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Single-cell map explains neuronal death in epilepsy

An interdisciplinary collaboration has deciphered the genomic cellular map associated with hippocampal sclerosis, a major histological condition of temporal lobe epilepsy. 


Epilepsies are brain disorders that are characterised by enduring predisposition to seizures. They are also associated with other emotional and cognitive comorbidities. Although there have been several therapeutic advancements in the field, one-third of affected individuals remain resistant to therapies. Temporal lobe epilepsy (TLE) is the most prevalent form of pharmacoresistant epilepsy. It is also frequently linked with hippocampal sclerosis, a neuropathological condition associated with severe neuronal loss. There are various factors that influence the degree and severity of hippocampal sclerosis, including epilepsy history, age of onset and the relationship with early triggering events.

Type 1 is the most common form of hippocampal sclerosis. It shows severe neuronal loss of CA1, CA3 and CA4 pyramidal neurons and milder loss in CA2. Our understanding of the mechanisms behind why some neuronal types are more vulnerable than others remain largely unknown.

A genomic single-cell map

In a recent study, published in Cell Reports, researchers developed a transcriptional map that identified the precise genetic landscape of cell types affected in the disease. They specifically combined gene expression profiling at the single-nucleus and microdissected tissue levels with single-cell electrophysiology.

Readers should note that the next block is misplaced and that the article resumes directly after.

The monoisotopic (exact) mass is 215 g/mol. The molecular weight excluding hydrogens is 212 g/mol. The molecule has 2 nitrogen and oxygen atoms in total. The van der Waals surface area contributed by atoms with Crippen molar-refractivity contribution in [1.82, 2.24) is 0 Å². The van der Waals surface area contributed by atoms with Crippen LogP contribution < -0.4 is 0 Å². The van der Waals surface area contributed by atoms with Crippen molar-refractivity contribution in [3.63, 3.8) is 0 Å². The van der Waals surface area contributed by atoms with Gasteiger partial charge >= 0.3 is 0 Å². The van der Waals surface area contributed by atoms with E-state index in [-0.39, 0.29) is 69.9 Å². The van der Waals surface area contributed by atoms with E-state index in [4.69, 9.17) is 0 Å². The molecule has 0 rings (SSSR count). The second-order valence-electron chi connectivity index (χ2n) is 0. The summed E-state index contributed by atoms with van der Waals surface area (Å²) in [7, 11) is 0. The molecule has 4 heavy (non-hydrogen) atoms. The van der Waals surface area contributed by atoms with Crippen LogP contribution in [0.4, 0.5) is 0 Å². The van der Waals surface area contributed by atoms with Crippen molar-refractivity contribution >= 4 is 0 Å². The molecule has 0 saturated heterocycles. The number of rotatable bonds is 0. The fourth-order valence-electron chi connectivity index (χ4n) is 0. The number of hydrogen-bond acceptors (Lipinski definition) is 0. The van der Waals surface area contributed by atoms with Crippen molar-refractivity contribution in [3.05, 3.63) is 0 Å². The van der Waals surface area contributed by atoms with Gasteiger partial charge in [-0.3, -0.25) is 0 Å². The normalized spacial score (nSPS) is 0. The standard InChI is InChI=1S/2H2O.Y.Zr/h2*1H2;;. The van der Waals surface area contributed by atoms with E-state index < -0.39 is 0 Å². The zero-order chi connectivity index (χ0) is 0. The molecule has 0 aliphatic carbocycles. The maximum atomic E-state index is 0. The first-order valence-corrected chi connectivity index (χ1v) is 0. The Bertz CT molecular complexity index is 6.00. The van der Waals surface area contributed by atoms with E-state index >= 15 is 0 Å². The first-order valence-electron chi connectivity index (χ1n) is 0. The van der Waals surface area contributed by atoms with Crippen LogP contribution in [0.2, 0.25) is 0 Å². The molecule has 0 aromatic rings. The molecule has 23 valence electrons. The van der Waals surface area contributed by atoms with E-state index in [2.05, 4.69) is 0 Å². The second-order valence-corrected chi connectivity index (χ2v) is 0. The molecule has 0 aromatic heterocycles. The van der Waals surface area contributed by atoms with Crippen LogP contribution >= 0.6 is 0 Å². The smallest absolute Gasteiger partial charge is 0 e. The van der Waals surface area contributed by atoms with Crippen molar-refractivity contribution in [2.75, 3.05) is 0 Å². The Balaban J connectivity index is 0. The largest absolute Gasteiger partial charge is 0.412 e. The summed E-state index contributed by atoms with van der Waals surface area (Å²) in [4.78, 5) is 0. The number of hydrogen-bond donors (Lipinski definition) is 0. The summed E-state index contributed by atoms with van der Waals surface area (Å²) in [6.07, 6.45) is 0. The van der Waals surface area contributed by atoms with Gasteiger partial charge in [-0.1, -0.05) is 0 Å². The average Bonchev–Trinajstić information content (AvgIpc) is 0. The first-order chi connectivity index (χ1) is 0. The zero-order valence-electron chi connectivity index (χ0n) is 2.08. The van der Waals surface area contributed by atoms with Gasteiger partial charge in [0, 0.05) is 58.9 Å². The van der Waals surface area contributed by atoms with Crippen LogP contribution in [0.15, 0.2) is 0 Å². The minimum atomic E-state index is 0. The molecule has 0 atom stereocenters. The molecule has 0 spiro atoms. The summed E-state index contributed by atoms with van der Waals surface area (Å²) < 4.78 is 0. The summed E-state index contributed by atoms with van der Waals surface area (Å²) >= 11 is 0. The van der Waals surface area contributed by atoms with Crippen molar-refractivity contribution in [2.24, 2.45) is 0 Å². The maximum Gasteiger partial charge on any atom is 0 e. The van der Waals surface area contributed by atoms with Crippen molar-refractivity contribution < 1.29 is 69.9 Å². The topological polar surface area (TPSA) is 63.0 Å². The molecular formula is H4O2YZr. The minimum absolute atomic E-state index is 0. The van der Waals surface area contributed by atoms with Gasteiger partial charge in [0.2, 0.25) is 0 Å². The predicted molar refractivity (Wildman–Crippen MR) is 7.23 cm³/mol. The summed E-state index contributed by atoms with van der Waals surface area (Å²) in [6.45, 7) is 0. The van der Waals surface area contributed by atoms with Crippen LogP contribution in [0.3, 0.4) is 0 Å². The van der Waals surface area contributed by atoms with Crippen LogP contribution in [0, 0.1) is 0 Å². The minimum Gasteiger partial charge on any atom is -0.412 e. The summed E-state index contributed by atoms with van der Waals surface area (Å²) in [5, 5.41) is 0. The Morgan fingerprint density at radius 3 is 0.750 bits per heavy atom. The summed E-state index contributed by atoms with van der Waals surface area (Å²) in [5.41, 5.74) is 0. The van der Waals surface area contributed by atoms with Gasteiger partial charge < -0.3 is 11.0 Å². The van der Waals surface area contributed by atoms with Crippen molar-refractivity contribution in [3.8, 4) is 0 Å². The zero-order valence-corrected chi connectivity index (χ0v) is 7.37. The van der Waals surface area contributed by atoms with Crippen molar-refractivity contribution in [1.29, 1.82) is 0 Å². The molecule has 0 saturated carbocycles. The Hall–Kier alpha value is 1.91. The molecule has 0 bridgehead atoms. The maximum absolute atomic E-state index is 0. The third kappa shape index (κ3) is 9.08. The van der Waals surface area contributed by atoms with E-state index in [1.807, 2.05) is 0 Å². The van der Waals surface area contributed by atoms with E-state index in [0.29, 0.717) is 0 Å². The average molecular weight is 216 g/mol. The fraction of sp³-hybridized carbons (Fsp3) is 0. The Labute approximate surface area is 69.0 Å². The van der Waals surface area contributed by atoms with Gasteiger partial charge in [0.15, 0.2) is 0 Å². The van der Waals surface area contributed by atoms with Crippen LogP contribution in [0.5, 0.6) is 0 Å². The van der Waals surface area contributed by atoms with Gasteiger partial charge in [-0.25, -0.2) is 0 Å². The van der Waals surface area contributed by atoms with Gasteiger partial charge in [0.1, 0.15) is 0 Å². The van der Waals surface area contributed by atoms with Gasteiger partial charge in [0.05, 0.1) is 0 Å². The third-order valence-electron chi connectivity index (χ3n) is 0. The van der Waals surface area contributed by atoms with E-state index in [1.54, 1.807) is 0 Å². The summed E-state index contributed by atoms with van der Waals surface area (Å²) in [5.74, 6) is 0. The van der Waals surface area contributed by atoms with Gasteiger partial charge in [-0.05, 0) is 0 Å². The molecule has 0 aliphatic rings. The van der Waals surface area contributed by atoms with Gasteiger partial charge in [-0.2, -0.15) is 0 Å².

From these analyses, the team revealed that superficial CA1 pyramidal neurons were overactive in epileptic rodents. They found that more hyperexcitable neurons were located within this superficial sublayer of the hippocampal region and expressed some characteristic genes (so-called neurodegenerative signatures). The transcripts regulating other neuronal processes such as voltage channels, synaptic signalling and cell adhesion were deregulated differently.

José López-Atalaya, from the Institute of Neurosciences (CSIC-UMH), explained:

“When neurons begin to degenerate, they release some signals that can be detected by microglia, which are mediating the inflammatory and neurotoxic response. Each of these processes involve the activation or inactivation of some genetic programs defining a specific genetic signature. We identify some of these genetic signatures associated to neuronal types.”

The team also performed a disease pseudotime analysis which revealed separated trajectories from health to epilepsy across cell types.

Overall, these findings emphasise the importance of using cell type specificity to gain a better understanding of the phenotypic complexities accompanying hippocampal sclerosis in epilepsy. The researchers have now also made the data within this study accessible as a public resource through two interactive websites.

Image credit: By chaikom – canva